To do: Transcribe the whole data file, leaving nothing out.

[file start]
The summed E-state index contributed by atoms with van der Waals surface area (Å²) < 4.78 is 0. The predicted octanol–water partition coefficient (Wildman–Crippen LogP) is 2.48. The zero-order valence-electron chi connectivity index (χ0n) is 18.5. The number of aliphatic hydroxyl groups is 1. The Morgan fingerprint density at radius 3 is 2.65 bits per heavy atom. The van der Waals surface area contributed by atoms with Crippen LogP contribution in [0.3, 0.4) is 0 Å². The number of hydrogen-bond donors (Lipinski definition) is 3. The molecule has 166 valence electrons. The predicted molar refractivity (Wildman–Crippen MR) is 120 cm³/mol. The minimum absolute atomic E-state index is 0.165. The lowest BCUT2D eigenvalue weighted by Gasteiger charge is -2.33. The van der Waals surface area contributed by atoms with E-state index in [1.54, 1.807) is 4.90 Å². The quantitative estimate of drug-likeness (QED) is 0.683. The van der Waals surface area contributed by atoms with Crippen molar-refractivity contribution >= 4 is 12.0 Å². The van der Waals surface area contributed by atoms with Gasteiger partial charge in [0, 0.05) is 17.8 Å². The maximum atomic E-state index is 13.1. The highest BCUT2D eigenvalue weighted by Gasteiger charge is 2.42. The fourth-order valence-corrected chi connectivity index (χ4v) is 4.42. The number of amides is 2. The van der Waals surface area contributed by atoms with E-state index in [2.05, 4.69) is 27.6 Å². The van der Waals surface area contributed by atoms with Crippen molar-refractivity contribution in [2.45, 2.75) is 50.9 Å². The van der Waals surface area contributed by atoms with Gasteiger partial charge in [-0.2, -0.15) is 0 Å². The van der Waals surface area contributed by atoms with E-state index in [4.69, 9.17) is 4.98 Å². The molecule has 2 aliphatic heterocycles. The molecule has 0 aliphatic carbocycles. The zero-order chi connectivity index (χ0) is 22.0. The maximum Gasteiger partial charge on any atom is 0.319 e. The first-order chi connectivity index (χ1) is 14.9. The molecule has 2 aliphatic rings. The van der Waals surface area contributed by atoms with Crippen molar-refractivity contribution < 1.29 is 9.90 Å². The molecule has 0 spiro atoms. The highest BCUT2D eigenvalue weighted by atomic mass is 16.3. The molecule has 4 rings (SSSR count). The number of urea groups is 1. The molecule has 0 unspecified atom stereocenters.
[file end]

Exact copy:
The summed E-state index contributed by atoms with van der Waals surface area (Å²) < 4.78 is 0. The predicted octanol–water partition coefficient (Wildman–Crippen LogP) is 2.48. The zero-order valence-electron chi connectivity index (χ0n) is 18.5. The number of aliphatic hydroxyl groups is 1. The Morgan fingerprint density at radius 3 is 2.65 bits per heavy atom. The van der Waals surface area contributed by atoms with Crippen LogP contribution in [0.3, 0.4) is 0 Å². The number of hydrogen-bond donors (Lipinski definition) is 3. The molecule has 166 valence electrons. The predicted molar refractivity (Wildman–Crippen MR) is 120 cm³/mol. The minimum absolute atomic E-state index is 0.165. The lowest BCUT2D eigenvalue weighted by Gasteiger charge is -2.33. The van der Waals surface area contributed by atoms with E-state index in [1.54, 1.807) is 4.90 Å². The quantitative estimate of drug-likeness (QED) is 0.683. The van der Waals surface area contributed by atoms with Crippen molar-refractivity contribution >= 4 is 12.0 Å². The van der Waals surface area contributed by atoms with Gasteiger partial charge in [0, 0.05) is 17.8 Å². The maximum atomic E-state index is 13.1. The highest BCUT2D eigenvalue weighted by Gasteiger charge is 2.42. The fourth-order valence-corrected chi connectivity index (χ4v) is 4.42. The number of amides is 2. The van der Waals surface area contributed by atoms with E-state index in [2.05, 4.69) is 27.6 Å². The van der Waals surface area contributed by atoms with Crippen molar-refractivity contribution in [2.45, 2.75) is 50.9 Å². The van der Waals surface area contributed by atoms with Gasteiger partial charge in [-0.2, -0.15) is 0 Å². The van der Waals surface area contributed by atoms with E-state index in [4.69, 9.17) is 4.98 Å². The molecule has 2 aliphatic heterocycles. The molecule has 0 aliphatic carbocycles. The zero-order chi connectivity index (χ0) is 22.0. The maximum Gasteiger partial charge on any atom is 0.319 e. The first-order chi connectivity index (χ1) is 14.9. The molecule has 2 aliphatic rings. The van der Waals surface area contributed by atoms with Crippen molar-refractivity contribution < 1.29 is 9.90 Å². The molecule has 0 spiro atoms. The highest BCUT2D eigenvalue weighted by atomic mass is 16.3. The molecule has 4 rings (SSSR count). The number of urea groups is 1. The molecule has 0 unspecified atom stereocenters.